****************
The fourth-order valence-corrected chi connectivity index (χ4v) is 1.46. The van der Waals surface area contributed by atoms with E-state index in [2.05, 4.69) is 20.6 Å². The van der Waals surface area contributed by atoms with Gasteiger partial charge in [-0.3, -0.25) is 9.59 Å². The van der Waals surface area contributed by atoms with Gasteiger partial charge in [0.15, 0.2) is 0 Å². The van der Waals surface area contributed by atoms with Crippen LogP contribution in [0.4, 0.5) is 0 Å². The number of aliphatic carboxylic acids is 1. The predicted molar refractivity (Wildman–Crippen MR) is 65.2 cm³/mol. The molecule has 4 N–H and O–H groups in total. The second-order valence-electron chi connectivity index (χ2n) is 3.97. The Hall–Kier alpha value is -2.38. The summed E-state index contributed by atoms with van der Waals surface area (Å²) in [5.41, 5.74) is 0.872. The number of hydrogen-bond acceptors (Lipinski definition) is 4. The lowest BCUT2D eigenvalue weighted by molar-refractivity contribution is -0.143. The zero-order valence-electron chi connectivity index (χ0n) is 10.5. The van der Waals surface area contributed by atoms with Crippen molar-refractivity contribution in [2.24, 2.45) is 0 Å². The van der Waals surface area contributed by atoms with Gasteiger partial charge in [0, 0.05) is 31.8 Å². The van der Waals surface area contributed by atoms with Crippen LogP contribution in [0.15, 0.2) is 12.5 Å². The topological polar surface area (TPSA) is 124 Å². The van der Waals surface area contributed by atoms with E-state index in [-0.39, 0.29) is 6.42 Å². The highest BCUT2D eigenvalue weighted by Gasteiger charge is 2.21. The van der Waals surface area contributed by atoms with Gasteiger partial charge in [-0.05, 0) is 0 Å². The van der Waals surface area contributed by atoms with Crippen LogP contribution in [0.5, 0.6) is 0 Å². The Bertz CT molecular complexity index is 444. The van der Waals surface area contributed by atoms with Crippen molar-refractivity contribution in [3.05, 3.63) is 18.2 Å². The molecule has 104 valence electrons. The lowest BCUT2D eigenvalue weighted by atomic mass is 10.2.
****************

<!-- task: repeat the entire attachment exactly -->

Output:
The fourth-order valence-corrected chi connectivity index (χ4v) is 1.46. The van der Waals surface area contributed by atoms with E-state index in [2.05, 4.69) is 20.6 Å². The van der Waals surface area contributed by atoms with Gasteiger partial charge in [-0.3, -0.25) is 9.59 Å². The van der Waals surface area contributed by atoms with Gasteiger partial charge in [0.15, 0.2) is 0 Å². The van der Waals surface area contributed by atoms with Crippen LogP contribution in [0.4, 0.5) is 0 Å². The number of aliphatic carboxylic acids is 1. The predicted molar refractivity (Wildman–Crippen MR) is 65.2 cm³/mol. The molecule has 4 N–H and O–H groups in total. The second-order valence-electron chi connectivity index (χ2n) is 3.97. The Hall–Kier alpha value is -2.38. The summed E-state index contributed by atoms with van der Waals surface area (Å²) in [5.41, 5.74) is 0.872. The number of hydrogen-bond acceptors (Lipinski definition) is 4. The lowest BCUT2D eigenvalue weighted by molar-refractivity contribution is -0.143. The zero-order valence-electron chi connectivity index (χ0n) is 10.5. The van der Waals surface area contributed by atoms with Crippen molar-refractivity contribution in [2.24, 2.45) is 0 Å². The van der Waals surface area contributed by atoms with Gasteiger partial charge in [0, 0.05) is 31.8 Å². The van der Waals surface area contributed by atoms with Crippen LogP contribution in [0.15, 0.2) is 12.5 Å². The topological polar surface area (TPSA) is 124 Å². The van der Waals surface area contributed by atoms with E-state index in [-0.39, 0.29) is 6.42 Å². The highest BCUT2D eigenvalue weighted by Gasteiger charge is 2.21. The van der Waals surface area contributed by atoms with Gasteiger partial charge in [-0.05, 0) is 0 Å². The van der Waals surface area contributed by atoms with Crippen LogP contribution in [0.5, 0.6) is 0 Å². The Bertz CT molecular complexity index is 444. The van der Waals surface area contributed by atoms with Crippen molar-refractivity contribution in [3.05, 3.63) is 18.2 Å². The molecule has 104 valence electrons. The lowest BCUT2D eigenvalue weighted by atomic mass is 10.2.